Connection Request Queuing with the Node.js Driver

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I recently made an assumption about how requests for connections were handled by the Node.js driver. You know what they say about assumptions, right? 😀 In the Node.js driver, developers can create connection pools. A connection pool has settings, such as the minimum and maximum number of connections, and methods that allow you to get connections and release them.
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An Overview of Result Sets in the Node.js Driver

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I’m happy to announce that version 0.7.0 of the Oracle Database driver for Node.js was released earlier this week! Checkout Chris Jones’ post for a rundown on the various changes in that release. In this post, I’ll be diving into my favorite new feature: the ResultSet class.

Result sets are great for huge queries or when you don’t know how many rows will be returned. And how often do you really know how many rows will be returned from a query? Probably not very often, which is why I highly recommend using result sets as the default means through which you execute queries with the Node.js driver.
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Relational to JSON in Oracle Database

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More and more often these days, front-end developers want their data in JSON format. And why not? JSON is a simple data-interchange format that’s lightweight and easy to use. Plus, many languages now provide a means of parsing and converting JSON data into native object types. However, not all data is best persisted in JSON format. For many applications, the relational model will be the best way to store data. But can’t we have the best of both worlds? Of course!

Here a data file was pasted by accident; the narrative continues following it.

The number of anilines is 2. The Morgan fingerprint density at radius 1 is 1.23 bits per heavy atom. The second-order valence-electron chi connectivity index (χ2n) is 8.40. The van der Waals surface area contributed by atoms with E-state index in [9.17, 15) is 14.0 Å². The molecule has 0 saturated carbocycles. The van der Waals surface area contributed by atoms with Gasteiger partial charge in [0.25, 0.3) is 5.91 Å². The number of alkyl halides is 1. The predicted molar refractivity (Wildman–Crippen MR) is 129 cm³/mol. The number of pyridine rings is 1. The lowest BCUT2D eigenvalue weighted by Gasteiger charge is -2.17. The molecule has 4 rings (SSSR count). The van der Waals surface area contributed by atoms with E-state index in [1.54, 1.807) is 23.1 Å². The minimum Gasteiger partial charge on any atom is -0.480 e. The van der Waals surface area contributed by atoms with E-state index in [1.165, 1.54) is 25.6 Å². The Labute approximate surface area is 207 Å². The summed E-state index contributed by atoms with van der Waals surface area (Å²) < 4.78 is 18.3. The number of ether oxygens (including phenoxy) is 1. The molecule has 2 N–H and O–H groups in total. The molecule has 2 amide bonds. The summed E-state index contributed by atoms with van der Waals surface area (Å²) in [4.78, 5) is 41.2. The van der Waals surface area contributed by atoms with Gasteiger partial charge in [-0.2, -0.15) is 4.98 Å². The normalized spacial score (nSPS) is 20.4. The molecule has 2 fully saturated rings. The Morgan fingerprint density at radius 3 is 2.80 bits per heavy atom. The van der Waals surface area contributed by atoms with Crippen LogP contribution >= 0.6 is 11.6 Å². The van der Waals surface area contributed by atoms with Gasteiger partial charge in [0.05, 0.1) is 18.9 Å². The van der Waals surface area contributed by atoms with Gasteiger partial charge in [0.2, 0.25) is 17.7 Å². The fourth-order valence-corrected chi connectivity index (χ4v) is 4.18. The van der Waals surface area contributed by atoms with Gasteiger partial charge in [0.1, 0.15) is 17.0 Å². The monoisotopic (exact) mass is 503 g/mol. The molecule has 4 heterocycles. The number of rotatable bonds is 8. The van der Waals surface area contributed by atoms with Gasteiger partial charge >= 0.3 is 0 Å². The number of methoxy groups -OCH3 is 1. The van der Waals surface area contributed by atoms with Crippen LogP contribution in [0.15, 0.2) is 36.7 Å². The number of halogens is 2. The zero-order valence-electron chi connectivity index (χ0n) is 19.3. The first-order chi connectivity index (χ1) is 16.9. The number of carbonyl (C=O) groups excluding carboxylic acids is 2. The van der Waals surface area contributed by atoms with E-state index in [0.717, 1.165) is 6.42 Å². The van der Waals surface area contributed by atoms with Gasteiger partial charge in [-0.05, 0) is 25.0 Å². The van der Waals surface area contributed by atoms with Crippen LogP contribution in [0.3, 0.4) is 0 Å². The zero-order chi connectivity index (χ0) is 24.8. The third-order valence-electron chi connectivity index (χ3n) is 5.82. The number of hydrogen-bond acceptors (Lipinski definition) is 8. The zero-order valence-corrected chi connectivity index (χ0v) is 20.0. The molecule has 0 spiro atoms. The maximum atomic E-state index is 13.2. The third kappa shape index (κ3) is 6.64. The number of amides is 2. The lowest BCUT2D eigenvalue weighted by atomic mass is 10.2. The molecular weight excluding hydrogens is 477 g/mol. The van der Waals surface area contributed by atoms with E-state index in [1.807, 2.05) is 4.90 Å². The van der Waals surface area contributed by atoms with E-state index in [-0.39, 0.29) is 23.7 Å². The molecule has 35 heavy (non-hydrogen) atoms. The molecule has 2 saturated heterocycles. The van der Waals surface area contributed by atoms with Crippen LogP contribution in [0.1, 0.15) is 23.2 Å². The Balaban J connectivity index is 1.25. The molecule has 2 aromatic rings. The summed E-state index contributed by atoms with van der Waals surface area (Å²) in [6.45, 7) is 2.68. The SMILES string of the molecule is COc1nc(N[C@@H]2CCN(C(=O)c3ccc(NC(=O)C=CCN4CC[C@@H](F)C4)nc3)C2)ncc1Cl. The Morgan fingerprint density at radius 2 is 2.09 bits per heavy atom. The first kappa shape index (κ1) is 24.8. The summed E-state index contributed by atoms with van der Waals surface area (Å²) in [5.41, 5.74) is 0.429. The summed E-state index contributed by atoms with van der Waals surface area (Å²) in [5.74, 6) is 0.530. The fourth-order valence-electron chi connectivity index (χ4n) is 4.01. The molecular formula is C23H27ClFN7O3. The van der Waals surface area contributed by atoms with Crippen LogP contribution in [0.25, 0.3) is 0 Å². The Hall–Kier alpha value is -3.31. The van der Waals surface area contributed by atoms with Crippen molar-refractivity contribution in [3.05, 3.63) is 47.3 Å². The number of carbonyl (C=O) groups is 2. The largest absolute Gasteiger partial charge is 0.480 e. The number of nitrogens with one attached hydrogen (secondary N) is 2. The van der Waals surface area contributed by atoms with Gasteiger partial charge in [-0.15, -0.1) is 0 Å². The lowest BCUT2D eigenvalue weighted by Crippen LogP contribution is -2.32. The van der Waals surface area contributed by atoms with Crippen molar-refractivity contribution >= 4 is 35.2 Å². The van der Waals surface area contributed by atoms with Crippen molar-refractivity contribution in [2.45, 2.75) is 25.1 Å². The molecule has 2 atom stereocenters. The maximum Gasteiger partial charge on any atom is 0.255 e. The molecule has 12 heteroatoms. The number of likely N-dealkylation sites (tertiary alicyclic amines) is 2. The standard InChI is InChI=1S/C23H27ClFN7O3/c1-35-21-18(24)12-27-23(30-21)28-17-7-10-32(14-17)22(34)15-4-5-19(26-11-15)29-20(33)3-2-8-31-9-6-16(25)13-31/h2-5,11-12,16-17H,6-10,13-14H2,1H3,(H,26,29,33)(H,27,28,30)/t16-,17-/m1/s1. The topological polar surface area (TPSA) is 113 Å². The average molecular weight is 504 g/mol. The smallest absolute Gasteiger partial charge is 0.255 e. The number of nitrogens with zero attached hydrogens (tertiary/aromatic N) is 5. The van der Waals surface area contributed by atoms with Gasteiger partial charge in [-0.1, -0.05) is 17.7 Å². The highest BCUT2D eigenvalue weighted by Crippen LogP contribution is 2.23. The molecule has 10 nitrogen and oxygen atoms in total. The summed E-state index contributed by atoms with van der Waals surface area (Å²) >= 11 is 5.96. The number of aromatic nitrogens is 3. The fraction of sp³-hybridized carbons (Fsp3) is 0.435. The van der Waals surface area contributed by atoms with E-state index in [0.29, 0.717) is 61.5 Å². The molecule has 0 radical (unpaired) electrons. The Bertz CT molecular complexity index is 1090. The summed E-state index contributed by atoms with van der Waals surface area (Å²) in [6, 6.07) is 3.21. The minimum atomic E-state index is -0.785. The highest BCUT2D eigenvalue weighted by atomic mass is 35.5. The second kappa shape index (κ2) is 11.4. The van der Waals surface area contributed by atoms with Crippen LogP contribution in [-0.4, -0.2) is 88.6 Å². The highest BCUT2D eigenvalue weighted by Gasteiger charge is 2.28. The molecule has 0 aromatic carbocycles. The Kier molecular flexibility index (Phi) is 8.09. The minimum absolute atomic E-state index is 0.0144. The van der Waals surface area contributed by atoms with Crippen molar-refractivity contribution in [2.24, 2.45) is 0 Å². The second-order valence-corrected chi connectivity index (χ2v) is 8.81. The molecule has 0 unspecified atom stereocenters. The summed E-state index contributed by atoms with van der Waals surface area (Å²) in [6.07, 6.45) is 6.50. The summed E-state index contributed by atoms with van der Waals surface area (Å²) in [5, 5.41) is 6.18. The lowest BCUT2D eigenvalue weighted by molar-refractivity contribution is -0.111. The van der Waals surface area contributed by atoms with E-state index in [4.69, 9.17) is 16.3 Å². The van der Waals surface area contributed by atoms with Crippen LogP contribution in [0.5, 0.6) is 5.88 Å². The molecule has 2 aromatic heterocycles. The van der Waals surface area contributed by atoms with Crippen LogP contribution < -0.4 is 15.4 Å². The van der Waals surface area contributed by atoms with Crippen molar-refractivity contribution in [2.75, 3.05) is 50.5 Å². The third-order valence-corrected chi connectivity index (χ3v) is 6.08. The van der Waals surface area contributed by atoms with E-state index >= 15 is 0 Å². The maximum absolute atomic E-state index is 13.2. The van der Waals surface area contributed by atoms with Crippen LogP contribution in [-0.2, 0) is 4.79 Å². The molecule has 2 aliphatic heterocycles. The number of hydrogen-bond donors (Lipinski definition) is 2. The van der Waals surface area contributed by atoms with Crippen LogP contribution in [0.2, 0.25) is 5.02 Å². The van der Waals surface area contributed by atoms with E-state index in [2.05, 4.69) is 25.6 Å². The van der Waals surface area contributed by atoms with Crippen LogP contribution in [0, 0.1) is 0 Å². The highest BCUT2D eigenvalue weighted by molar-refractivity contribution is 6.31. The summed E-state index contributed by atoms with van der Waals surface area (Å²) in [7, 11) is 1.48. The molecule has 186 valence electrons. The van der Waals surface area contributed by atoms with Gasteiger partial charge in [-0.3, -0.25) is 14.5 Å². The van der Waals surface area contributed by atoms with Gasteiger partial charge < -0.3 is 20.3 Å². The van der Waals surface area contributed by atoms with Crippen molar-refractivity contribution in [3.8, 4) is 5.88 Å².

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Authentication with Node.js, JWTs, and Oracle Database

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Authentication isn’t exactly hard, it’s just that there are a lot of moving pieces to consider. Should you provide local authentication or 3rd party authentication via identity providers such as Google and Facebook? Can you reuse an existing credential store like Active Directory? What libraries should you use to help you encrypt passwords and manage logins? Should you use cookie based authentication with sessions or use the emerging JSON Web Token (JWT) standard instead. Are there libraries for JWTs? Which is the best? Okay fine, authentication is hard. But it’s also necessary.
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A Look Back at COLLABORATE15

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I spent last week in Las Vegas for COLLABORATE15. Having never been to Vegas before, my wife and I decided to go a little early to enjoy the city. That turned out to be a really good idea (if you don’t count the money I lost) because once the conference got underway I never really made it back out to the strip… COLLABORATE keeps one busy!
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Postman test

To JavaScript, or Not to JavaScript, That is the Question

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I should probably start this post off by stating that I LOVE JAVASCRIPT! But I will also confess that I am NOT a monoglot! I’ve studied various programming languages over the years to varying degrees. Most languages (as well as tiers, libraries, frameworks, and platforms) have sweet spots where they excel. Often times it can be tempting to use one language over another because that’s the one you know best. However, this type of thinking can eventually lead to performance, scalability, maintenance, and a number of other issues. In this post we’ll explore an example of how a little knowledge of PL/SQL can help keep your JavaScript/Node.js code neat and clean while providing some nice performance benefits!
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